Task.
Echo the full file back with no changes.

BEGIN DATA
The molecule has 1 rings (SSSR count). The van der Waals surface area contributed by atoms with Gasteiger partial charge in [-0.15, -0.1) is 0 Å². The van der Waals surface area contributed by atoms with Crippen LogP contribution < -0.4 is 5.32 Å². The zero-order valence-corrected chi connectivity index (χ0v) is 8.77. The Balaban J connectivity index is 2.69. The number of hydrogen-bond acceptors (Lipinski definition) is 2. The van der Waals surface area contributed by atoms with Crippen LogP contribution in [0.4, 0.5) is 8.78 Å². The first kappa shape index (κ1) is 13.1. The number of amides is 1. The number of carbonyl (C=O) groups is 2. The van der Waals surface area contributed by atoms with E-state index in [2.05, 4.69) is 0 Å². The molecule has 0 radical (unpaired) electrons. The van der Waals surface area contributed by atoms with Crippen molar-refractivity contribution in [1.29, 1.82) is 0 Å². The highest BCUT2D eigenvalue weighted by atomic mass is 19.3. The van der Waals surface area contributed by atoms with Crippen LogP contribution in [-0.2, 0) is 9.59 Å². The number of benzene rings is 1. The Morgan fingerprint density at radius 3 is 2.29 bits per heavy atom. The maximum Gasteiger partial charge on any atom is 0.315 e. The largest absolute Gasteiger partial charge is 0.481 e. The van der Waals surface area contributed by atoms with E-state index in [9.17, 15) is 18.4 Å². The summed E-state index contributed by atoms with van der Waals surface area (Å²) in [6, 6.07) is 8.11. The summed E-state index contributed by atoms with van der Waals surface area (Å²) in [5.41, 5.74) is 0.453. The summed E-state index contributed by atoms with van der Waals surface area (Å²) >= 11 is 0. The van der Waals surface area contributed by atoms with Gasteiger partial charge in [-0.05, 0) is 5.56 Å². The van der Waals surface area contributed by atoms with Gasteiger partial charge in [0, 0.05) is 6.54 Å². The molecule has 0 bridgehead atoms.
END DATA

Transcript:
The molecule has 1 rings (SSSR count). The van der Waals surface area contributed by atoms with Gasteiger partial charge in [-0.15, -0.1) is 0 Å². The van der Waals surface area contributed by atoms with Crippen LogP contribution < -0.4 is 5.32 Å². The zero-order valence-corrected chi connectivity index (χ0v) is 8.77. The Balaban J connectivity index is 2.69. The number of hydrogen-bond acceptors (Lipinski definition) is 2. The van der Waals surface area contributed by atoms with Crippen LogP contribution in [0.4, 0.5) is 8.78 Å². The first kappa shape index (κ1) is 13.1. The number of amides is 1. The number of carbonyl (C=O) groups is 2. The van der Waals surface area contributed by atoms with E-state index in [2.05, 4.69) is 0 Å². The molecule has 0 radical (unpaired) electrons. The van der Waals surface area contributed by atoms with Crippen molar-refractivity contribution in [1.29, 1.82) is 0 Å². The highest BCUT2D eigenvalue weighted by atomic mass is 19.3. The van der Waals surface area contributed by atoms with Crippen LogP contribution in [-0.2, 0) is 9.59 Å². The number of benzene rings is 1. The Morgan fingerprint density at radius 3 is 2.29 bits per heavy atom. The maximum Gasteiger partial charge on any atom is 0.315 e. The largest absolute Gasteiger partial charge is 0.481 e. The van der Waals surface area contributed by atoms with E-state index in [9.17, 15) is 18.4 Å². The summed E-state index contributed by atoms with van der Waals surface area (Å²) in [6, 6.07) is 8.11. The summed E-state index contributed by atoms with van der Waals surface area (Å²) in [5.41, 5.74) is 0.453. The summed E-state index contributed by atoms with van der Waals surface area (Å²) >= 11 is 0. The van der Waals surface area contributed by atoms with Gasteiger partial charge in [-0.05, 0) is 5.56 Å². The van der Waals surface area contributed by atoms with Gasteiger partial charge in [0, 0.05) is 6.54 Å². The molecule has 0 bridgehead atoms.